In the afternoon sessions, temperatures rose to over 90 degrees ambient, and my wireless lavalier mic died before I had to make the video, so I put the windows up and ran a whole session with the air conditioning on full crank for audio reasons, suffering a penalty of about 1 second per lap, but the car couldn’t care less. Temperatures are so not a problem in the Evora 400 that there isn’t even a temperature gauge—just a light that turns blue when the engine is cold, and (in theory) red if it’s too hot (I have yet to see a red light). The 3.5-Liter Supercharged engine brilliantly rips along without a care in the world, no matter how hard you stomp on it. Though if I were to dock it a few points off of perfect, I will say the blipping action on downshift is inconsistent if you’re a quick-stabber. If you use a slow, more deliberate blip, you get better results. Quick stabs at the throttle will make the engine cough a bit and not rev up as much as you want; I’ve experienced similar issues with aftermarket supercharger kits.

Hooked on Driving was an extremely professional organization and though I saw a lot of very good driving on the track, it was a fairly busy day for the holiday weekend, so I couldn’t get a clean lap time, but I ran a 1:57.2, which is my best time ever at Sonoma. It’s a number I’m particularly proud of, considering I’d never driven the “full course, no chicane” configuration before, and hadn’t so much as glimpsed Sonoma in over three years. If I didn’t have a car that was so easy to deal with, a car that needed nothing, I may have worried more about the car than about learning the race track. (Though to be fair, the 400 is also the fastest car I’ve driven there.)

Let’s talk about tires for a minute: the Evora 400 comes from the factory with a standard set of Michelin Pilot Super Sports. They are off-the-rack, and Michelin still makes only the PSS, not the PS4S, in the 400’s size as of this writing. My track-addicted colleagues at my other job, who had this car before me, had sent several texts to the effect of “Make sure Lotus gets you a Cup2 tire; these [PSS] tires suck.”

The texts prompted me to get into a chat about tires with a couple of Lotus chassis engineers on the phone from Hethel, and I raised my secondhand concerns with them. The long and short of it is that the Evora 400 was developed to be a daily driven car (even in snow, with the right snow tires), which makes the Pilot Super Sport the obvious tire choice. The Evora 410 Sport and forthcoming GT 430 will be more track-focused, and have an available Cup2 tire. The most interesting part of our conversation centered around how, if you run a very sticky tire on an Evora 400, you’re eventually going to start breaking chassis and drivetrain components that were not designed to hold up to those levels of grip. The 410 and 430 have upgraded chassis componentry that’s optimized for a stickier track-day tire.

We came to a solution, which was that I would drive Buttonwillow, Laguna Seca, and Sonoma Raceways on the standard PSS tires, and I would then stop off at Sharkwerks, one of my favorite Porsche shops (that also happens to be full of Lotus experts) an hour south of Sonoma, to have a set of sticky Cup2 tires fitted for the second half of my highway transit, and for the last track day at the Streets of Willow Springs.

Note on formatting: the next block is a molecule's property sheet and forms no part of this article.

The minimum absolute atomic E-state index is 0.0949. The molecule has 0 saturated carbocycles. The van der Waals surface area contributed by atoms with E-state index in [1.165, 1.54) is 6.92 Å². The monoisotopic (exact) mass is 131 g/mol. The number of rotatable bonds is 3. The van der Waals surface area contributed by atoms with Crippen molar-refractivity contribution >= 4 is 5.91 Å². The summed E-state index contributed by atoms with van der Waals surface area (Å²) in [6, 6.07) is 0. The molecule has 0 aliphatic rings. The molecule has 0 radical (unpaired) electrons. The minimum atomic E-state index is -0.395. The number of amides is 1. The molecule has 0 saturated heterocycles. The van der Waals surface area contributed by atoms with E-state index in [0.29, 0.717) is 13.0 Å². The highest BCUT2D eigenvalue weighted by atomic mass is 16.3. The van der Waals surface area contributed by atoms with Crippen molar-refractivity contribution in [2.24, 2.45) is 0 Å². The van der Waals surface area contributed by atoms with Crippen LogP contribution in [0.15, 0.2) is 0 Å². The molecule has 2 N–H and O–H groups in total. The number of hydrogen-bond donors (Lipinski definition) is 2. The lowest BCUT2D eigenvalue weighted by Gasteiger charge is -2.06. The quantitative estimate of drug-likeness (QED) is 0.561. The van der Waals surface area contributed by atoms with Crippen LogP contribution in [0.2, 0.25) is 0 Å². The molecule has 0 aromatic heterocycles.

While the car was in the air for the tire swap, I took a minute to admire not only the fully flat-floored design of the car, helping keep it stable at speed without needing a big wing, and also the simple, clean design of the wheel wells and suspension components. Sharkwerks’ James pointed to how the aluminum structure is bonded together, why that structure is so strong, and then how various geometries in the suspension and steering worked so well together to give you great handling and a good ride. The math was beyond me, but the car does indeed handle very well and ride with a supple grace over even fairly shit tarmac. Rigid chassis, in my experience, do not require stiff suspensions to handle well, and I saw this in practice with the 400.

Matt Farah

Though the pedal didn’t tell me so, out of sheer curiosity, I asked James to bleed the brakes and check the brake pads, as neither had been changed in some time, since before Road & Track had the car. The pads still had over 50% life remaining; especially the rears, and the brake bleed yielded a bubble so small you couldn’t fill it with a goldfish fart. And those Pilot Super Sport tires? I replaced them with Cups because I wanted to; not because I had to. I could have driven another 5,000 miles or done another three track days on those Super Sports; this car simply does not go through consumables. 

Though I was certain I was leaving a lot of time on the table by running the Super Sports, truth be told, I was having fun on them even if the lap times didn’t reflect how fast the car felt from behind the wheel. The problem with race tracks (and race track people in general) is that it becomes hard to separate the reward of a fast lap time from the simple pleasure of exploring a car’s limits.